The Marathi classic novel, available in English for the first time, delves into the futility of literary idealism and the failure of counterculture.
In 1963, Bhalchandra Nemade’s debut novel Kosla was published to much critical and public fanfare followed by an equally intense scrutiny. With its diary-like rambling narrative style, using language devoid of any sophisticated aesthetics and its specific politics and philosophy, Kosla challenged the traditional narrative in Marathi fiction. Stark realism was not strange to the Marathi novel, but the harshness of its language was, and this language and this technique catapulted Nemade to literary heights, from where he has never really looked back. The latest confirmation of this was his being conferred with the Jnanpith award in 2014. But maybe of greater significance is the Sahitya Akademi commissioning the translation of Nemade’s next four novels, collectively called the Changdeo Quartet.
Comprised of Bidhar, Hool, Jareela and Zool, the Changdeo Quartet is a set of texts examining the trajectory of one Changdeo Patil, who at times resembles and at times comes off as a sharp contrast to Kosla‘s Pandurang Sangvikar. All the four novels in the series are being translated by Santosh Bhoomkar, who has a certain advantage in understanding the text because of his study in ‘radical pessimism’, something that Changdeo is committed to throughout the quartet, especially in Bidhar.
Bidhar was first published in 1967 and was translated and published by the Akademi in 2016. A troubled and brooding soul in Bidhar, Changdeo is an aspiring writer who, along with a group of other students in Mumbai writes for magazines that fail to last beyond two issues. Much like Nemade of the 1960’s, he mocks the prevalent Marathi literary tradition and, along with the others in his troupe, hopes to write that one novel, one poem or one essay both iconoclastic and iconic, for his generation.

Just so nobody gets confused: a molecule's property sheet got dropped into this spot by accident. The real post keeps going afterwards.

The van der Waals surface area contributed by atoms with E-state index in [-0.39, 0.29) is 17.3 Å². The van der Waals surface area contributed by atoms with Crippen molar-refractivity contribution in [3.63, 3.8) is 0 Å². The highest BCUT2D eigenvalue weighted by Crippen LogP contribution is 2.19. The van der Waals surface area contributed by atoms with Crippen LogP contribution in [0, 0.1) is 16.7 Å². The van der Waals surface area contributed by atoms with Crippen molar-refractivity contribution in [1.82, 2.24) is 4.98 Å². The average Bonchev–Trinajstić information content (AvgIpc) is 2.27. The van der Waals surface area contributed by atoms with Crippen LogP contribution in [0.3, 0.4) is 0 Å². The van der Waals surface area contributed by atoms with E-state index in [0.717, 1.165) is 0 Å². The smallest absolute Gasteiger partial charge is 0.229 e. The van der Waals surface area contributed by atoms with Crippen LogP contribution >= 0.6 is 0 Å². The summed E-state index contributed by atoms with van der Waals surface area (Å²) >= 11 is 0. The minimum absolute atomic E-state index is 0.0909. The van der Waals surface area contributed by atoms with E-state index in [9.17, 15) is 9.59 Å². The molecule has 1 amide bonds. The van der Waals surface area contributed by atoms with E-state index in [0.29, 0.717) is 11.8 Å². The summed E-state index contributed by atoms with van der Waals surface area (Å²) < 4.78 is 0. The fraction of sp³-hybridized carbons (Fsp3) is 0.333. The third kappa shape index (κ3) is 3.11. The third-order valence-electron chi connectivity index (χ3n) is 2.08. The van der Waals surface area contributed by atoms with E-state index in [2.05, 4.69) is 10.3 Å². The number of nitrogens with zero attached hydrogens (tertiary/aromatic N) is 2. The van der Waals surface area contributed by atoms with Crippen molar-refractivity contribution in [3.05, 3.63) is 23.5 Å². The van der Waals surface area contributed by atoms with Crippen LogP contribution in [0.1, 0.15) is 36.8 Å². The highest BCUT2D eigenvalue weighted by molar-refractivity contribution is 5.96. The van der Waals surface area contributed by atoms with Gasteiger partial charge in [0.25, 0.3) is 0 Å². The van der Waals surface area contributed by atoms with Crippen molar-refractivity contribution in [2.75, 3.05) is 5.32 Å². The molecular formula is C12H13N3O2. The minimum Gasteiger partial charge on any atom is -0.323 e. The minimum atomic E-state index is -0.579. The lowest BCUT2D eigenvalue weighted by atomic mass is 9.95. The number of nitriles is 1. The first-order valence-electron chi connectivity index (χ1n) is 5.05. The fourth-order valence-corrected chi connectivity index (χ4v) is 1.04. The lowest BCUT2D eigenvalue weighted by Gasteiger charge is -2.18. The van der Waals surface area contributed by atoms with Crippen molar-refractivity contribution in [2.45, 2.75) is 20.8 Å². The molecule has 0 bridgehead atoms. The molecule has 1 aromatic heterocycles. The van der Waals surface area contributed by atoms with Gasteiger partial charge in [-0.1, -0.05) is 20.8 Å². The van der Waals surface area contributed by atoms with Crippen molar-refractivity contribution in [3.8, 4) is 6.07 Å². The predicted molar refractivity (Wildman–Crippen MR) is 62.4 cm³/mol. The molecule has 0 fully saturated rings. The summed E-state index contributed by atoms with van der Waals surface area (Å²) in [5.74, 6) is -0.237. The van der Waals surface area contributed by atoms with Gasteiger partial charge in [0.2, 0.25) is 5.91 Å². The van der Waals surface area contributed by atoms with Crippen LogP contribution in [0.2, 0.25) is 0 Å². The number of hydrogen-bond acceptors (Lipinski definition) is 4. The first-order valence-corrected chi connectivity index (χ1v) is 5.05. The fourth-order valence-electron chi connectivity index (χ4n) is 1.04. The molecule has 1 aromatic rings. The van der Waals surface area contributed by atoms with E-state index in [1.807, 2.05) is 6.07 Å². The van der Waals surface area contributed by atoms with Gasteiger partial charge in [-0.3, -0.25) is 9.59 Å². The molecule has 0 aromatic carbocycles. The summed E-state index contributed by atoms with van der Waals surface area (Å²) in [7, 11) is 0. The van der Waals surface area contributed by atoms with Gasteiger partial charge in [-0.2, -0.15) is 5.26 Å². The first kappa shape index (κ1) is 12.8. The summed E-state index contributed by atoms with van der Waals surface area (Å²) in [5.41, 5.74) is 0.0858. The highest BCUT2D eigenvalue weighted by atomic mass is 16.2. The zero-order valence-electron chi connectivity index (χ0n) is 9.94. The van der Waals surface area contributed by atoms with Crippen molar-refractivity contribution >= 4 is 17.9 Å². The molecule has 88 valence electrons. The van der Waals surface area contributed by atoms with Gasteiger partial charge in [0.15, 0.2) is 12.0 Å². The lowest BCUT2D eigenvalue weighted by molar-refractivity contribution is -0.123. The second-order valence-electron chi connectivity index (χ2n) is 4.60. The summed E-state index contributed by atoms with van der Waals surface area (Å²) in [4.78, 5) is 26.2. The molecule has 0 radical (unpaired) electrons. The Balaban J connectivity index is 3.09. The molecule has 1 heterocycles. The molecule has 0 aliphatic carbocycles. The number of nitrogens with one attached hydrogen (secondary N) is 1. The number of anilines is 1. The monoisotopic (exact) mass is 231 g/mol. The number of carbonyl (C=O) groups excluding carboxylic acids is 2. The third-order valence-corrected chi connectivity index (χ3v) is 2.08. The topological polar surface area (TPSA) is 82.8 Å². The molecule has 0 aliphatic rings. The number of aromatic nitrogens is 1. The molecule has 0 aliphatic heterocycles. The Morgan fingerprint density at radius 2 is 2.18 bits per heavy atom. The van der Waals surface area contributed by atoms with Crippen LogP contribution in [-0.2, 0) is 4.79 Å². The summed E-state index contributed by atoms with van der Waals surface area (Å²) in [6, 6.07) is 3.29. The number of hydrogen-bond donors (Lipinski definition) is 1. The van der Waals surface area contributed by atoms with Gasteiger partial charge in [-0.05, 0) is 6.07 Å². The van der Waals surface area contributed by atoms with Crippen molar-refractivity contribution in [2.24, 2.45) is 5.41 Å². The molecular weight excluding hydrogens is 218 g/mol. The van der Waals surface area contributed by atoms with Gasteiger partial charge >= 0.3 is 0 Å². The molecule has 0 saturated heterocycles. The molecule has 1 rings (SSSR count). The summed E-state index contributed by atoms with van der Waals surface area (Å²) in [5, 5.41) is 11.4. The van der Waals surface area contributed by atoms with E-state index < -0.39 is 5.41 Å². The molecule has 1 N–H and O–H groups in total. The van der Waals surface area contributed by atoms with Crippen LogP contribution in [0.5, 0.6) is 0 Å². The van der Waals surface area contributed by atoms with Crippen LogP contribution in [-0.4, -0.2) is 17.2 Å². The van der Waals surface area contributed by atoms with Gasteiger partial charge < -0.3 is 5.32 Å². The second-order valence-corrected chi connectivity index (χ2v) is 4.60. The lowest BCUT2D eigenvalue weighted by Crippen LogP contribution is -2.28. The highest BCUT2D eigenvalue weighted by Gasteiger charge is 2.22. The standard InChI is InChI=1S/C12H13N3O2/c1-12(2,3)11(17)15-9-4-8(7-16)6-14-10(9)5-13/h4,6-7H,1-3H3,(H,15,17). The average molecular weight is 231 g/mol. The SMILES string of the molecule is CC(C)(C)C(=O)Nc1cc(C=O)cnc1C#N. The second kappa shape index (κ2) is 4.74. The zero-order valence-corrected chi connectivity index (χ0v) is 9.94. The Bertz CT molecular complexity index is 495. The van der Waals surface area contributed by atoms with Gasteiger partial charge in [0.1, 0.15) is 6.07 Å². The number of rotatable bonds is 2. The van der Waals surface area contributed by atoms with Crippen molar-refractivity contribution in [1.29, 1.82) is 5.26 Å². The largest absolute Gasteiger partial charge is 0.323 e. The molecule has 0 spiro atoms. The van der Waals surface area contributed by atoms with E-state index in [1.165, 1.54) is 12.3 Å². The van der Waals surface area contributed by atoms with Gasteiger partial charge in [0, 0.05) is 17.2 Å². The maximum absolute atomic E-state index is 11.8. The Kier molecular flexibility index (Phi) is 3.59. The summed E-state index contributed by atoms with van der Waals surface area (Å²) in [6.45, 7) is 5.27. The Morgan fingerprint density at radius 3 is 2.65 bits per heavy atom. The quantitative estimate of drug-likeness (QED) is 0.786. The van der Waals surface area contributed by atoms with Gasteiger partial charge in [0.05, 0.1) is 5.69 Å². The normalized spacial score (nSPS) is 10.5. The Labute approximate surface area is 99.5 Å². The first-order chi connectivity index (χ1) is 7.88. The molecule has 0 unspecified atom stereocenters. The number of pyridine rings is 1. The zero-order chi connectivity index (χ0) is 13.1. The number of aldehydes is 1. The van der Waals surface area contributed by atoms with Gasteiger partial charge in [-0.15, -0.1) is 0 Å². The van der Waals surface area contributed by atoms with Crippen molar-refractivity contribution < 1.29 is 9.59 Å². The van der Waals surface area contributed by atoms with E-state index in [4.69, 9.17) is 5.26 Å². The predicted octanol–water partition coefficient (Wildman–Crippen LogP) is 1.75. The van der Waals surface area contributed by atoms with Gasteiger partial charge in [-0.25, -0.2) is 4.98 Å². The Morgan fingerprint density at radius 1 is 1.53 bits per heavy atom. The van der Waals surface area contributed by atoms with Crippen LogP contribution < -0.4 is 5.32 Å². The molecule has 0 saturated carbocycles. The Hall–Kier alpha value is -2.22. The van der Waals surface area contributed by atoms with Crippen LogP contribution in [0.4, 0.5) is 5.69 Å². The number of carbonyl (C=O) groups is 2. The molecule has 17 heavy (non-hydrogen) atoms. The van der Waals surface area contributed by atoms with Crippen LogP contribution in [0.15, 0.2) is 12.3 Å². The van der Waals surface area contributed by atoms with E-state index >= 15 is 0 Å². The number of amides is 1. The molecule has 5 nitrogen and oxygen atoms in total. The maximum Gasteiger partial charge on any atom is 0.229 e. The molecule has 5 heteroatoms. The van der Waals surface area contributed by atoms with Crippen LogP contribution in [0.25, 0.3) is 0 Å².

Oddly enough, it is out of India – in Latin America – where one finds a text to compare with Bidhar, Roberto Bolano’s The Savage Detectives. Despite the huge differences of context the two novels share certain stark similarities. Indeed, that tells us more about literature and ideas than influence, for there is almost no way that Bolano would have been influenced by Bidhar. It is possible that Bolano and Nemade were both, to an extent, inspired by the same literary texts, but that hardly explains the similarities, of which there are many.
The main characters in the two books, Changdeo and Juan Garcia Madero, are both rather naive – although the former is better equipped at handling his naivety than the latter. That, however, is to be expected, especially from novels of this wide a scope, where the development of character is more important than the actual plot, of which there is hardly any. What brings out the strong similarity between the two novels is the texture within which they revolve – the indifference to uncertainty and the folly of charting grand, ambitious plans for literature are common – and constant – concerns in these novels. Moreover, both Bidhar and The Savage Detective present ambition of the youth as a laughable proposition, to be taken seriously only by the madmen of literature. Both the writers write about a certain kind of youth, the militantly anti-establishment and romantic youth whose ambition is aroused out of personal, social, political and professional struggles.